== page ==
The People of Georgetown

Jan. 17, 2020

I had so much fun! I’m glad I called him. One afternoon, I was headed for Front Street and called Tupelo “Pelo” Humes and asked if he wanted to meet me for lunch.

Sure! Where at?” he asked just as happy as I was to get together.

The River Room,” I answered and hung up.

As he came in and sat down across from me, I reminded him to tell his wife, Tonya, that we had lunch as friends… “Fer-ends!” He laughed and assured me it was all good.

I just don’t want her beating me up during my next doctor’s appointment. I’m afraid she’d get the best of me,” I explained. “The most I could do to defend myself would be to swipe at her from the floor with my feet.”

Pelo used to work at the Steel Mill. As a City Councilman, he voted to bring Liberty Steel in and then later lost his position there. It was only a small hi-cup in his plan as City Council anyway. He truly just wants to do what’s best for Georgetown.

We talked about mutual friends and acquaintances (all good, and some with humorous anecdotes). He and Tonya’s two children still live here in Georgetown, and we talked about them a little, as well. He’s a proud papa. Believe it or not, Pelo is 44 years old, but he looks like he’s 24. When I think about it, his wife doesn’t look old enough to have been married to him for almost 20 years, either.

During the course of our conversation, I did say to him, “Would you be interested in running for mayor?”

Without hesitation, he answered, “No! I’m happy being City Council. This is where I want to be, for now.”

I’m guessing he seen the mayor’s job and he doesn’t want it.

We talked about the Christmas lights. For anyone who does not remember, Pelo got out there and helped put them up, stringing many of the lights himself, as well as, and worked with city officials to make it happen, including, but not limited to Alan Loveless.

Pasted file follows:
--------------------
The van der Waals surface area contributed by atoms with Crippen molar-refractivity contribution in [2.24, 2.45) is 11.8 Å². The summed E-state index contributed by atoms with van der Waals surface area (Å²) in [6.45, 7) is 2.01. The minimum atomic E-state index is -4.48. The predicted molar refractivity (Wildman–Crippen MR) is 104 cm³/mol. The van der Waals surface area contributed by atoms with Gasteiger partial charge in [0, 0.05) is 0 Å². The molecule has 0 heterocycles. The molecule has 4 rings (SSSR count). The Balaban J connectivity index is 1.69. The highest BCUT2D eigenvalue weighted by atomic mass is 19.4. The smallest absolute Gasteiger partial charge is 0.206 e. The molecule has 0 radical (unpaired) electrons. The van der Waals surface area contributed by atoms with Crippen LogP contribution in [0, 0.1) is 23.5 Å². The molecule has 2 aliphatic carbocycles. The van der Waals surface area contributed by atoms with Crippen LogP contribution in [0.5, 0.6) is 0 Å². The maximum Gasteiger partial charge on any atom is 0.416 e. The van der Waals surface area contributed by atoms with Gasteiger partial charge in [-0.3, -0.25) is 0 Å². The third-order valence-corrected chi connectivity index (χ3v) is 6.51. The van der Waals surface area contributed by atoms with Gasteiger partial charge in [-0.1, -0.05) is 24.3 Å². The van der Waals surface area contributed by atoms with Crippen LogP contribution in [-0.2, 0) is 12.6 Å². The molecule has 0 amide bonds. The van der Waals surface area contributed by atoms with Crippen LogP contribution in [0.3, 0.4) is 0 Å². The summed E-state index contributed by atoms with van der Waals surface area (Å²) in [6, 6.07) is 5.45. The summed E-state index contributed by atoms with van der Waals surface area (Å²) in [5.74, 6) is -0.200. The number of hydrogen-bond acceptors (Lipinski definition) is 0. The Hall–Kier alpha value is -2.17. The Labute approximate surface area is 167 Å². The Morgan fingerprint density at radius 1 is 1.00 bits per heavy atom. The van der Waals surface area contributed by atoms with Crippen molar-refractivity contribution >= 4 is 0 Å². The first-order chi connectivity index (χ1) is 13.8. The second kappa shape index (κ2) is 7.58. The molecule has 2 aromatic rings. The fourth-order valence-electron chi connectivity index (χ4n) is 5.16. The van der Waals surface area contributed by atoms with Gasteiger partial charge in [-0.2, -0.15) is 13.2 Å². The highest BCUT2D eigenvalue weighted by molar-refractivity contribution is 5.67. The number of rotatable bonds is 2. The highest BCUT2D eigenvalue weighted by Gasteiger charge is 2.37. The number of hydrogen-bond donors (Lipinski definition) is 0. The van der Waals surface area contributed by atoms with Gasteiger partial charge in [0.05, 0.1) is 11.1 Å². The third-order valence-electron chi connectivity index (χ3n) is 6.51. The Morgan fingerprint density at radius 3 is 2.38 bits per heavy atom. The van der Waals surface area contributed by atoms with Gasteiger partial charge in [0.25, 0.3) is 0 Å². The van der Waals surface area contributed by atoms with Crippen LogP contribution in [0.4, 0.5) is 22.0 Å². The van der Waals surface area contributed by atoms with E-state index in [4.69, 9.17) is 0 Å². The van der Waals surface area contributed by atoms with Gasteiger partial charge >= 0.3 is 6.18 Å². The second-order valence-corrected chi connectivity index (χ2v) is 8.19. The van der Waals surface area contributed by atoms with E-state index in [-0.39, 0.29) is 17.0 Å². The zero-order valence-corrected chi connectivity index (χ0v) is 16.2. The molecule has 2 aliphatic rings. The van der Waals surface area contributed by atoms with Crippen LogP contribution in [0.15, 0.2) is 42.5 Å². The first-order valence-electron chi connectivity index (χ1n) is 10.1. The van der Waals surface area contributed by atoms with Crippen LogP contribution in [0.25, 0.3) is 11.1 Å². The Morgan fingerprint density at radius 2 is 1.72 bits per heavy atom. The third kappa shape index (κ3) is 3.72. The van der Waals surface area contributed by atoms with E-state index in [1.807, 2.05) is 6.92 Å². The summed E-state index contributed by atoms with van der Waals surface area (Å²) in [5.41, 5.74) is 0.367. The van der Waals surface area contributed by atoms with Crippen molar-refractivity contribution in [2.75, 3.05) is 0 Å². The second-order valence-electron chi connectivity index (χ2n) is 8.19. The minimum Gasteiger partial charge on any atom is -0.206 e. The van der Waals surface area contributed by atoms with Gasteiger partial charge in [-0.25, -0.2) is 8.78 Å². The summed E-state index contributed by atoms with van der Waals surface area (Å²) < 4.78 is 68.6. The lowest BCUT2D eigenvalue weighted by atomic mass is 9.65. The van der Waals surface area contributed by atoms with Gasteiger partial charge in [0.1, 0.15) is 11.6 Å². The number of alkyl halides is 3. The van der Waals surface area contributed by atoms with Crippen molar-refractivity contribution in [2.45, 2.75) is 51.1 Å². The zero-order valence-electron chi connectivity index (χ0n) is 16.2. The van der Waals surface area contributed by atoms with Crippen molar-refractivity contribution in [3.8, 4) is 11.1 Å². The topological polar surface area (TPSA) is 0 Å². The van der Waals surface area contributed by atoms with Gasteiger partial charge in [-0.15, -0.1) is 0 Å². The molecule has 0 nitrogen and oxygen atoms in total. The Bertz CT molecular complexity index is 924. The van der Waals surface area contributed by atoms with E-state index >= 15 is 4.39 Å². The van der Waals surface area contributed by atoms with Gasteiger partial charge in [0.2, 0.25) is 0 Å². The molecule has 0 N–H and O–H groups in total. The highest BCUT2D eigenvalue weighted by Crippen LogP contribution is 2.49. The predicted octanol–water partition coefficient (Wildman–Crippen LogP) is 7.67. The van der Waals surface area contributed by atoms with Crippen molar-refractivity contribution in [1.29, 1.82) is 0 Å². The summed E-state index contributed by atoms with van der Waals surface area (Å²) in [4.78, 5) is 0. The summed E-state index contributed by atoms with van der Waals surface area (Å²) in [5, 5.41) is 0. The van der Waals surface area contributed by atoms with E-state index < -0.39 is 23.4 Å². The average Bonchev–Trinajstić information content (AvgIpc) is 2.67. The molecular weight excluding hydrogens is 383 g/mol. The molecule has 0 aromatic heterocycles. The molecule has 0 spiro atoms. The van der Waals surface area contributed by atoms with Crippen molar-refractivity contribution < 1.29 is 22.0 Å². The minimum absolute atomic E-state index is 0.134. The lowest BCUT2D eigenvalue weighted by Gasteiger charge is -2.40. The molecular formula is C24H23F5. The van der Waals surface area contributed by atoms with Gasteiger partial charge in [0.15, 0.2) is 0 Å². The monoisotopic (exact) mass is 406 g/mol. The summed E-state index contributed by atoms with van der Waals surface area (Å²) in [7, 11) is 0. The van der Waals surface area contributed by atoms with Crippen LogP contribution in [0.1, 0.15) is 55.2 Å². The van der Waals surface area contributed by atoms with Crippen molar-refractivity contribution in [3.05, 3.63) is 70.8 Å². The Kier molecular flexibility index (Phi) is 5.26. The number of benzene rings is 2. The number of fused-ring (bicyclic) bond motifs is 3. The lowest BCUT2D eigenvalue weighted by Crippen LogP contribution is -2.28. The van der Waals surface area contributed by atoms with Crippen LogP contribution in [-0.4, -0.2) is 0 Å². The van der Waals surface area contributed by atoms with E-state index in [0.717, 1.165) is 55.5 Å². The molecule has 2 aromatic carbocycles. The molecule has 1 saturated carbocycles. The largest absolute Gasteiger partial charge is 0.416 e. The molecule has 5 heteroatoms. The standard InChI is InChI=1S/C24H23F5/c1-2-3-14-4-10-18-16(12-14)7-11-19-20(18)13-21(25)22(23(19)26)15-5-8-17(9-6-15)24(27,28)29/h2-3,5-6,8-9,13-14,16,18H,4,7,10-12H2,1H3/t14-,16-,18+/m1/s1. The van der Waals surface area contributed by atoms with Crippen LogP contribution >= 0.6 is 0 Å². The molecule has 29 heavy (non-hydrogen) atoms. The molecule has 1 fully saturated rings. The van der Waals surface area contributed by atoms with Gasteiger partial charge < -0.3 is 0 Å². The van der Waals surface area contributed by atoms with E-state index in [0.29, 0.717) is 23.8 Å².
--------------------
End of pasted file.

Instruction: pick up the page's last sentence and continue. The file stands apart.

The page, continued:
There was a city council meeting that night which I wanted to attend, but my husband wasn’t home and I do not drive at night. We did talk about asking Sheldon Butts to pick me up and take me as he only lives a few blocks away, however, I wasn’t sure if Sheldon was available and I didn’t stop to ask him.

During our conversation, we talked about how he strongly is against the termination of Tim Chatman, the Utility Works city official who was terminated because his employees stole the beer from the Wooden Boat Show. 

"Seriously! How can he be blamed for what someone else did?”

And, not to be left out… the whole mess with building City Hall. “I cannot believe that anyone would agree to pay $5.2 million to an out of state company when we have plenty of hard working, excellent, and reputable companies right here in Georgetown that are just as capable, and have built things for this town already. Its just amazing!”

Pelo shared with me about the city wanting to use the old unemployment building for a group home for kids. I think that is a fabulous idea, There were also other things going on that, not only did I want to be there for, but I wanted to write about for GAB. Again though, I was not able to make it.

Something else Pelo shared with me – he doesn’t go out to eat much since he no longer works at Liberty Steel. What! I plan to remedy that. I enjoy his company and I enjoyed our luncheon together. I look forward to more of these types of meeting.

Love you Pelo. Let’s have lunch again soon. Castaways is remodeling, but will open for business in February … Let’s plan to be there.

Dec. 5, 2019